– He goes on to say that the Missal of 1962 is not “the Missal that was used in the 12th century.” This ignores the fact that a very considerable amount of that same material found in the oldest books of the Roman Rite would in fact also be found in any Missal from either 1162, 1562, or 1962. (But of course, in defiance of the explicit commands of the Second Vatican Council, much of it is NOT found in the Missals of 1969 or 2002.)
Taking these two points together, no serious (or even casual) historian of the liturgy denies that changes and additions have been made to the liturgy, but to say that the Roman Rite was “constantly” evolving is a grotesque exaggeration.
The end of the Preface, the Sanctus (written in Greek letters), and the beginning of the Canon, in the Gellone Sacramentary, ca. 780 AD, one of the oldest surviving books of its kind.
– 0:28 “The changes in the Roman Rite began with Pope Pius XII, and specifically with the restoration of Holy Week to its proper form.” Almost nothing about the Holy Week reform of Pope Pius XII is a restoration, least of all the one aspect of it which he specifically mentions, the moving of the Easter vigil from one wrong time to another. (He later says that Pius XII “restored the more ancient liturgy of Holy Week”; assuming this to mean something more than the completely superficial adjustment of the timetable, namely, the revision of texts and rites, this is completely false. No aspect of these changes is a restoration of anything.)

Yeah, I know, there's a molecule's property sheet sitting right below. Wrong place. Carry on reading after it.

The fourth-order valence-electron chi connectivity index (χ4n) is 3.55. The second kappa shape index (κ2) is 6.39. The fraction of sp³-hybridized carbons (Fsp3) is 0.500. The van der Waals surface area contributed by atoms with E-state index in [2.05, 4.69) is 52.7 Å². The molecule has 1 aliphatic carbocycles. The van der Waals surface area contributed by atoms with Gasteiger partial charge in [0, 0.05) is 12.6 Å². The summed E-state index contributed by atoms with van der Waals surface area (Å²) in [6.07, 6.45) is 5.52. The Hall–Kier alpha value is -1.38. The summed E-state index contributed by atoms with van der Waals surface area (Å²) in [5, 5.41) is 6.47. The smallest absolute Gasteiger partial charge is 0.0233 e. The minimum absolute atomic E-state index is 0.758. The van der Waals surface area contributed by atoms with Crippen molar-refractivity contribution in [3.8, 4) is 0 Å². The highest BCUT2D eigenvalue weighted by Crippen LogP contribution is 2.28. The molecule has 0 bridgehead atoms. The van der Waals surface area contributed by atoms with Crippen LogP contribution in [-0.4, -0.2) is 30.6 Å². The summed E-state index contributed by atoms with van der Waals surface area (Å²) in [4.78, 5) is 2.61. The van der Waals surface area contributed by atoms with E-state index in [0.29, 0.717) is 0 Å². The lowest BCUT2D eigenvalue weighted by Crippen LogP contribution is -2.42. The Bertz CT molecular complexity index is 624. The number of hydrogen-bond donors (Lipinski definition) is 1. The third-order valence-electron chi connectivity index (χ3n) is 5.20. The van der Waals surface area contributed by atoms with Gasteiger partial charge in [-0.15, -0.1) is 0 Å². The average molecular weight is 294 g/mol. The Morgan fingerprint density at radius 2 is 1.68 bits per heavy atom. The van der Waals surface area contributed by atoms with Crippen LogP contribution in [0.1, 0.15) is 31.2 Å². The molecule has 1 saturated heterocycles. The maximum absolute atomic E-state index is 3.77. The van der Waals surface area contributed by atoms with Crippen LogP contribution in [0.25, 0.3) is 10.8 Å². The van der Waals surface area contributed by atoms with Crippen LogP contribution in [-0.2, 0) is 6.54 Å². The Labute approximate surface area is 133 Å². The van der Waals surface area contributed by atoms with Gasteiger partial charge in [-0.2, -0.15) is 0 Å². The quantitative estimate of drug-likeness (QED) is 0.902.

– 1:00 “The Easter vigil used to be celebrated on Saturday morning.” While it is true that this was done for a very long time, it was not always done. There are plenty of ancient sources that clearly state that the Easter vigil was begun in the evening, as sunset approached, but Pius XII’s reform specifically moved it to the middle of the night, a custom which has no historical precedent, and which also makes “no sense whatsoever.” Fire- and lamp-lighting rituals are a thing one does when the sun is going down, not when it has been down for hours.
– Beginning at 1:20, he gives a completely erroneous account of the Tridentine liturgical reform. He repeatedly attributes to the Council of Trent actions which the Council itself did not take, and which it explicitly left to the Holy See. And he repeats the false idea, repeatedly debunked in primis by Fr Hunwicke, that Trent suppressed all of other Uses of the Roman Rite with a few exceptions. (He names the Ambrosian Rite and the Dominican Use.)